Dad’s Reflections On Cal

And now, the writing about Cal Ripken, Jr. that I mentioned yesterday, composed by my dad: 

When our family moved to Maryland in October, 1980 our three sons were 7, 5 and 3. It was the month before the presidential election and as it turned out, only three months remained in the Carter presidency. The Mormon temple near Connecticut Avenue was brand new. When we purchased a home, our realtor gushed about how fortunate we were to get a 12.78% interest rate. There were still pastures off Interstate 270 in Gaithersburg with herds of cows.

And it was the fall before Cal Ripken, Jr. began his major league career.

Camden Yards in Baltimore is a beautiful baseball park, but Memorial Stadium was the home of great baseball. We went to several games a year, and our boys grew up watching Cal Ripken. Along with hundreds of other kids, they knew not only where the players parked their cars under the stadium. They recognized their cars. After every game, our boys wanted to go around to the side of the stadium and wait for the players to come out. Sometimes we wouldn’t let them, but a lot of times we would.

One night we were standing in the parking lot long after the game was over. The boys had waited by the gate, seen several of the players and gotten some autographs. It was late and I was ready to go home, but the boys insisted that Cal’s car had not left. It was so late that as we stood there the lights inside the stadium were turned off.

I told my sons that we had to go, and as we were leaving, Cal’s car started edging out of the gate. We were about 20 yards away and as the boys started to run toward the car, we saw a girl–I guessed at the time a 10 year-old–and what must have been her little brother. From about 10 yards away we watched from the shadows (the parking lot lights had also been turned off) as they approached Cal’s car (if you’re wondering where their parents were, so did I, but let’s not mess up the story).

What we saw next was more amazing to me than any of Cal Ripken’s homers, great plays or Iron Man streaks. The girl had in her hands a stack (not a few, but a stack!) of snapshots and she and her little brother pointed to the pictures and told Cal about them as he looked at each one. It was not a perfunctory, quick look that says “Yeah, that’s nice.” He took time to look at each one, and talked to them about what they were looking at together.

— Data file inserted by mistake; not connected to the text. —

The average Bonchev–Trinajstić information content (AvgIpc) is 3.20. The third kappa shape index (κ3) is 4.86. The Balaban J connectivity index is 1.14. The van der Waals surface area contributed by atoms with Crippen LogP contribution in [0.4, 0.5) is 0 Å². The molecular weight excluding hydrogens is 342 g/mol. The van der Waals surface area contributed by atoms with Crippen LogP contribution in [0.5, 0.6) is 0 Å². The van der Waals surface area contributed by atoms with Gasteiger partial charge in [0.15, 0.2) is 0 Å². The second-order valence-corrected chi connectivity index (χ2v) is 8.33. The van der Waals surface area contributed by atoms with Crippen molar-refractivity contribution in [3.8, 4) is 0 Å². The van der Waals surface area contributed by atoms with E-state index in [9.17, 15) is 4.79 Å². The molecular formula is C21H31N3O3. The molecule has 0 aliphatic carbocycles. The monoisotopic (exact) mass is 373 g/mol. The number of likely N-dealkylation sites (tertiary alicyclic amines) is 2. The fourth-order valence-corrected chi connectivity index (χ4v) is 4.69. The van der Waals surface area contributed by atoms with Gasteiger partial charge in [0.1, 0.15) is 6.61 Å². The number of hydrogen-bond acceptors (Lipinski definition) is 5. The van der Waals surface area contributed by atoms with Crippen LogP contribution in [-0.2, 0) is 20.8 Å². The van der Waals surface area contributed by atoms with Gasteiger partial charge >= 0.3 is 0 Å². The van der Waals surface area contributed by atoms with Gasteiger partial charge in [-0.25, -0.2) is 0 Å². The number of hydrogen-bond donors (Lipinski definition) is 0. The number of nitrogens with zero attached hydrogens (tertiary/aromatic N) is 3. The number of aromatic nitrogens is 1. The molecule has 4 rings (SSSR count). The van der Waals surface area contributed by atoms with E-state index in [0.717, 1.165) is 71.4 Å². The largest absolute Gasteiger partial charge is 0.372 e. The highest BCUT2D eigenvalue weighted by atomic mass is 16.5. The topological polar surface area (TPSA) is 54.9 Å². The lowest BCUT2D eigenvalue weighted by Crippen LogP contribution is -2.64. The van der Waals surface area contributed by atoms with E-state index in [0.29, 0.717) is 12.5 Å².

When the girl and her brother left, we walked quickly up to the car. I don’t think he knew we’d been standing there. As he signed my sons’ baseballs, cards and caps, I said, “Cal, that was really cool,” and he actually looked embarrassed, as if he’d been caught doing something he wasn’t supposed to do.

Jason, Nathan, Dylan and I are going to Cooperstown this weekend to see Cal Ripken, Jr. inducted into the Baseball Hall of Fame. We’re leaving Friday morning and coming back Monday. A lot of glowing words will be spoken about his career, and deservedly so.

As for me, while I’m standing in the heat at Cooperstown with no telling how many thousands of other people, I’ll be honoring a guy who took the time to look at pictures with two children after a long night’s work when there no cameras or sportswriters around. And I’ll honor a great player who over and over again had time for my three sons.

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Published in: on July 30, 2007 at 7:24 am  Comments (1)  

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  1. Mr. Hyde, thanks for sharing that. I too got to see Cal play at Memorial, but only twice. I grew up a Phillies Phan so I spent more time idolizing Mike Schmidt than Cal Ripkin, but I loved your story. That kind of character is hard to find. Thanks again for sharing.


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